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How do I create a Visual Studio Project for Development on my Local PC that links to Existing files and folders on a Server?

My employer has a large website. Most of that girth (close to 100 GB) is contributed to Portable and Image document (i.e. PDF and JPEG) files, but there are also numerous web files (.html, .aspx, .php, etc).

We have the following folders:

  • a WORKING folder that contains everything that is "Live" on our web server.

  • a BETA folder that contains newest technologies that are being tested and tried.

  • a DEVELOPMENT folder that contains numerous copies of projects that are being worked on by the different developers.

Developers are allowed to use whatever tools they prefer, so we have people who develop using Notepad++, Dreamweaver, Komodo, Zend Studio, and (now) Visual Studio.

It is NOT OK for me to create Visual Studio Projects for myself on the network servers. Other developers using other tools are not creating solution files or \bin and \obj folders on the servers, and I certainly should not be either.

So, to work on a file in Visual Studio, I use Windows Explorer to browse to the location, then I open it in the IDE.

However, this causes me to lose a lot of the power of Visual Studio - particularly if other classes used in this file, because I would have no access to the Intellisense for that class and I cannot simply Right-Click and go to definition.

Also, since each development environment is so large, I can not copy them to my laptop with its high tech 125 GB Solid State Drive (should be interesting to read that in a couple of years).

screenshot

What I would like to do is create the Visual Studio Projects on my local drive, and then have them reference the files and folders on our network.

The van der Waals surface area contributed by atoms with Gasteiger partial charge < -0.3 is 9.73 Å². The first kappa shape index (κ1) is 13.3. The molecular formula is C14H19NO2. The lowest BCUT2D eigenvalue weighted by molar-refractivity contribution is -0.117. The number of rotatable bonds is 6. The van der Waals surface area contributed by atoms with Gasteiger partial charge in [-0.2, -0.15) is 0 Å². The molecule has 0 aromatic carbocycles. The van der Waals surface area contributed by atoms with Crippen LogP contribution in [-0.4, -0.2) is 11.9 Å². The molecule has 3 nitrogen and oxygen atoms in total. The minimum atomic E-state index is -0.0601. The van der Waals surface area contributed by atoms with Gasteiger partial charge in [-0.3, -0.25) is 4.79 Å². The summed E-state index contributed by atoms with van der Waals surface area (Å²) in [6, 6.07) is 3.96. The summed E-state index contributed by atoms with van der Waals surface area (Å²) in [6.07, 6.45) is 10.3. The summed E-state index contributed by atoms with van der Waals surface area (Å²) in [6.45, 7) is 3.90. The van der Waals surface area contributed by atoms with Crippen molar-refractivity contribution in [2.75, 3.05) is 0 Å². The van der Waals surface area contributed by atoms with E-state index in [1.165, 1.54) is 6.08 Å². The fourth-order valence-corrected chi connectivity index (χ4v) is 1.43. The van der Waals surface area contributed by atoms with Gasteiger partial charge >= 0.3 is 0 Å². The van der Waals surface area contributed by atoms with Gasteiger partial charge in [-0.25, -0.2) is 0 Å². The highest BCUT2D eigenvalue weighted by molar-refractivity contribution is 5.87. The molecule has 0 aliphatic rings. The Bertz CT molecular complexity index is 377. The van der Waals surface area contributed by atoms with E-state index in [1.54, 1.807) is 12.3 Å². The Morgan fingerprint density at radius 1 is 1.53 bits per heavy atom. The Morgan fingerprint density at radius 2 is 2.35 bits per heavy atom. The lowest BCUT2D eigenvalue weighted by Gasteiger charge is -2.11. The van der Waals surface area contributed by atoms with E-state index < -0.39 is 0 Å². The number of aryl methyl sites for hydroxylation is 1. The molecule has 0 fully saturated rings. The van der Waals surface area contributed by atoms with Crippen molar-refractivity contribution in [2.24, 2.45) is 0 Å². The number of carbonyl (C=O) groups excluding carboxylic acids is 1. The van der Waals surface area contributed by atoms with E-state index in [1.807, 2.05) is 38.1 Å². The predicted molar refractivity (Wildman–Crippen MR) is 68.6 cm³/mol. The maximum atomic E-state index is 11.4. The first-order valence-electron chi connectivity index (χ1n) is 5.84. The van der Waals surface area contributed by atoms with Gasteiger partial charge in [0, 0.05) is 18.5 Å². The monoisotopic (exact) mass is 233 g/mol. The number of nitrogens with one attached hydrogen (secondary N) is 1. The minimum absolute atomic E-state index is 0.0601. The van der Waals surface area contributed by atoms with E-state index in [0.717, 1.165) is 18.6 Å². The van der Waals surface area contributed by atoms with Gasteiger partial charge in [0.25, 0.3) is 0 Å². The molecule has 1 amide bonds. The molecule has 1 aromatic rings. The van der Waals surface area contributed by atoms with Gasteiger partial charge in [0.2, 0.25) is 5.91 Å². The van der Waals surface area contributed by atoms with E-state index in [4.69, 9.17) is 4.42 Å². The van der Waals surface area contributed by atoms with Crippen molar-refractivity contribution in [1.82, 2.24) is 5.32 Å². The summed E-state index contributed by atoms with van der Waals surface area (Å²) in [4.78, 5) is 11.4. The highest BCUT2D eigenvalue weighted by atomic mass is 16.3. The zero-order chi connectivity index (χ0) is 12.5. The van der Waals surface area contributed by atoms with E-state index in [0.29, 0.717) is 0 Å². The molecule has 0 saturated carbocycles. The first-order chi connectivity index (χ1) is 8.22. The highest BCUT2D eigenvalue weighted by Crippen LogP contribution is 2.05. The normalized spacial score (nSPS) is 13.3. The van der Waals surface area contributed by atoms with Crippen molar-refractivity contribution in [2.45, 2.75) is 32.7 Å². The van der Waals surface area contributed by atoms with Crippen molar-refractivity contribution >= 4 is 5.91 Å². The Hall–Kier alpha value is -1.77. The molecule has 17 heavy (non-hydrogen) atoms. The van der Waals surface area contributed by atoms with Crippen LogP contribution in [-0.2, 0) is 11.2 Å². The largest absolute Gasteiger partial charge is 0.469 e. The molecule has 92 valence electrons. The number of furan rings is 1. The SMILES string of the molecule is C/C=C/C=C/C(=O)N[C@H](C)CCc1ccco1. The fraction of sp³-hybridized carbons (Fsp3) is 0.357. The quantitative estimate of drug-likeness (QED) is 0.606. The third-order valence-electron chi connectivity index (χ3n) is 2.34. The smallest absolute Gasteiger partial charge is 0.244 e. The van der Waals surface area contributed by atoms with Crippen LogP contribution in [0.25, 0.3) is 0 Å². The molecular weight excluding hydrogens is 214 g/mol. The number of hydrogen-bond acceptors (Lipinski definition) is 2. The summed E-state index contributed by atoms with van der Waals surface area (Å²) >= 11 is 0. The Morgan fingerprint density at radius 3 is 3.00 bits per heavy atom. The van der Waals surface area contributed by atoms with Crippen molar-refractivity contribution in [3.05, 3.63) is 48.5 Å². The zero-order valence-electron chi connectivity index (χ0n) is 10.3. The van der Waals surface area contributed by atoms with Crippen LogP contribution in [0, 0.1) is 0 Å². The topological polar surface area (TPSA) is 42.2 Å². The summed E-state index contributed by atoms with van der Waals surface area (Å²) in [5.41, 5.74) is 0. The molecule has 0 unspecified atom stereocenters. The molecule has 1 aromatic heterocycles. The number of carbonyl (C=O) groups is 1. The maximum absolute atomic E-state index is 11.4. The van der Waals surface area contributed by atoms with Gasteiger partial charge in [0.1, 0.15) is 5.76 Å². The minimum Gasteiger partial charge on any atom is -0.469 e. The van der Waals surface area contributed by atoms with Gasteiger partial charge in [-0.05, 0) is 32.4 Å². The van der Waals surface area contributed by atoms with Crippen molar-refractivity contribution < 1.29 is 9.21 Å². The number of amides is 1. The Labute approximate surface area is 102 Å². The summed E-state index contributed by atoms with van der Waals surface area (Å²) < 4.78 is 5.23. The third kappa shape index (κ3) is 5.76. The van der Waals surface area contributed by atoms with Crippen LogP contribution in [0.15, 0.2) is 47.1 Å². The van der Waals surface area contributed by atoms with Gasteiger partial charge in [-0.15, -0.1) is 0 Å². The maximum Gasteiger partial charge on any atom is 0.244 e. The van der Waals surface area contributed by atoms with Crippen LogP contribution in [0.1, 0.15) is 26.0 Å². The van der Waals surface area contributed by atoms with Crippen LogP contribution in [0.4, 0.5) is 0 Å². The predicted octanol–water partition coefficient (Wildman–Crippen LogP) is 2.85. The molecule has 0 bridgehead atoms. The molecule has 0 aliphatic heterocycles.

screenshot

I've looked and found these similar questions, but my goal is slightly different:

These are all great topics, but none of them show a way to create a local project that uses remote files.

It would seem that developers in large company teams would have already developed a way to do this, and that I just do not know what it is called.

share|improve this question
    
The best way is to use a source control solution that keeps the source control data on the server, and have a local solution under source control. –  Robert Harvey Nov 21 '13 at 20:33
    
Agreed, but I'd quickly run out of room on my hard drive. –  jp2code Nov 21 '13 at 20:40
    
Really? The project I'm currently working on has about 300 classes in it. It weighs about 40 megabytes. You can't afford 40 megabytes? –  Robert Harvey Nov 21 '13 at 20:41
    
The source control projects are all about 100 GB. I could possibly load and work with 1 project at a time, but then I'd have to completely delete it to load one of the other projects ...unless I'm missing some feature of version control that says I don't have to sync up with everything (like the PDFs and Image files). –  jp2code Nov 21 '13 at 20:57
    
Do you really need all those PDFs and JPEGs there? You can't reasonably open 100 GB Visual Studio solutions. VS lags on 50-100 MB solutions, I can't even imagine what it would do on 100 GB. –  Roman Nov 21 '13 at 21:15

1 Answer 1

up vote 0 down vote accepted

I have found a way to do this!

For a long time, I was working with 2 sets of folders. One for our repository and one for Visual Studio.

I'd make changes in Visual Studio, then copy those working files over to the repository folder.

That was time consuming! Very.

Here is how I found to fix it: Open the Visual Studio Project file (*.csproj, *.vbproj, or *.phpproj) in NOTEPAD with Visual Studio closed.

Locate the <ItemGroup> tab, and change every path to be from the one shown to one that uses a relative path to get to the actual files.

screenshot Notepad

Notepad's Replace... CTRL+H will save you hours here!

screenshot Replace

It makes a funky looking project environment, but it works!

screenshot of VS2010

If this helps anyone else or if it were even something you didn't know you could do to manipulate Visual Studio, kindly vote it up.

share|improve this answer
    
Why would you want to do this, when you could just put the code into a source control solution, which you should already be doing anyway? –  Robert Harvey Nov 26 '13 at 19:52
    
It is already in a source solution - just not Microsoft's. The files are already existing and used by many other developers. I am new, and I wanted a way to load, edit, and submit changes using Visual Studio. The other guys all use Notepad, Eclipse, or JetBrains. I prefer the Visual Studio IDE. –  jp2code Nov 27 '13 at 2:42

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